• Algol shines at its minimum light, magnitude 3.4 instead of its usual 2.1, for a couple hours centered on 10:40 p.m. Pacific Daylight Time. Algol takes several additional hours to fade and to rebrighten.
Friday, March 20
• Look for Arcturus, the Spring Star, very low in the east-northeast after nightfall and higher in the east later in the evening. By modern measurements Arcturus is visual magnitude –0.05, making it the fourth-brightest nighttime star. It's bested only by Sirius, Canopus, and Alpha Centauri (combining the light of Alpha Cen A and B; the pair appears single to the unaided eye).
For northerners who can never see Canopus or Alpha Cen, Arcturus is bested by Sirius alone. However, Vega and Capella are very close on its heels.
Saturday, March 21
• The Big Dipper glitters softly high in the northeast these evenings, standing on its handle. You probably know that the two stars forming the front of the Dipper's bowl (currently on top) are the Pointers; they point to Polaris, currently to their left.
And, you may know that if you follow the curve of the Dipper's handle out and around by a little more than a Dipper length, you'll arc to Arcturus, now rising in the east.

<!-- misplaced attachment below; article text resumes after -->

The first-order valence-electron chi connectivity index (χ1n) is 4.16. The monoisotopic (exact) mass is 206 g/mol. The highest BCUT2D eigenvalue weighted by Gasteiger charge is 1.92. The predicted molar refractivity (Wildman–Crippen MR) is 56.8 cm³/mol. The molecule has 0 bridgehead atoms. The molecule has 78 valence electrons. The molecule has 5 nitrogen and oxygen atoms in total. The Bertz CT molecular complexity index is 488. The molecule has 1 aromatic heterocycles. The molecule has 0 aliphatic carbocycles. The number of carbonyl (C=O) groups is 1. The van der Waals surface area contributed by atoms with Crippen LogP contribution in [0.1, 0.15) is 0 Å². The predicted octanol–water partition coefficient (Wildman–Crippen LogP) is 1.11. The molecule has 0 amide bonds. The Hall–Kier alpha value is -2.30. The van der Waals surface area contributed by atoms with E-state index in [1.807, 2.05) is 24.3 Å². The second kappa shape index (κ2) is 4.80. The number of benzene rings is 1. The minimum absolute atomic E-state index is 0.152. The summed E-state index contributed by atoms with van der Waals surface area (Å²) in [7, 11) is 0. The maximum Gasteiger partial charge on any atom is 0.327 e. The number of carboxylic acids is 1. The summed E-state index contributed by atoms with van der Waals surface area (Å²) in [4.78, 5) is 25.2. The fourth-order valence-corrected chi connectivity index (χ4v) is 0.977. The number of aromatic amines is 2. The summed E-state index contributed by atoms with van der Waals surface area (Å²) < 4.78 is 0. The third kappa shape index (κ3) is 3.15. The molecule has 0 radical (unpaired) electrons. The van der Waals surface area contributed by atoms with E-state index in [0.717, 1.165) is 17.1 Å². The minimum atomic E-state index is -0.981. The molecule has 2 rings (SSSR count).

But did you know that if you follow the Pointers backward the opposite way, you'll land in Leo?
Draw a line diagonally across the Dipper's bowl from where the handle is attached, continue far on, and you'll go to Gemini.
And, look at the two stars forming the open top of the Dipper's bowl. Follow this line past the bowl's lip far across the sky, and you cruise to Capella.
This Week's Planet Roundup
Mercury is having a poor apparition low in the glow of dawn. Look for it very low above the east-southeast horizon about 30 minutes before sunrise, far lower left of Jupiter, Saturn, and Mars. Binoculars help; Mercury is not particularly bright, growing only from magnitude +0.6 on the morning of March 14th to +0.2 on the 21st.
Venus (magnitude –4.4, in Aries) is the big, bright "Evening Star" shining high in the west during and after twilight. Venus doesn't set until some 2½ hours after the end of twilight.
In a telescope, Venus is now almost at dichotomy (appearing half-lit) and 22 arcseconds in diameter. It will continue to enlarge in size and wane in phase for the next two months, becoming a dramatically thin crescent in May.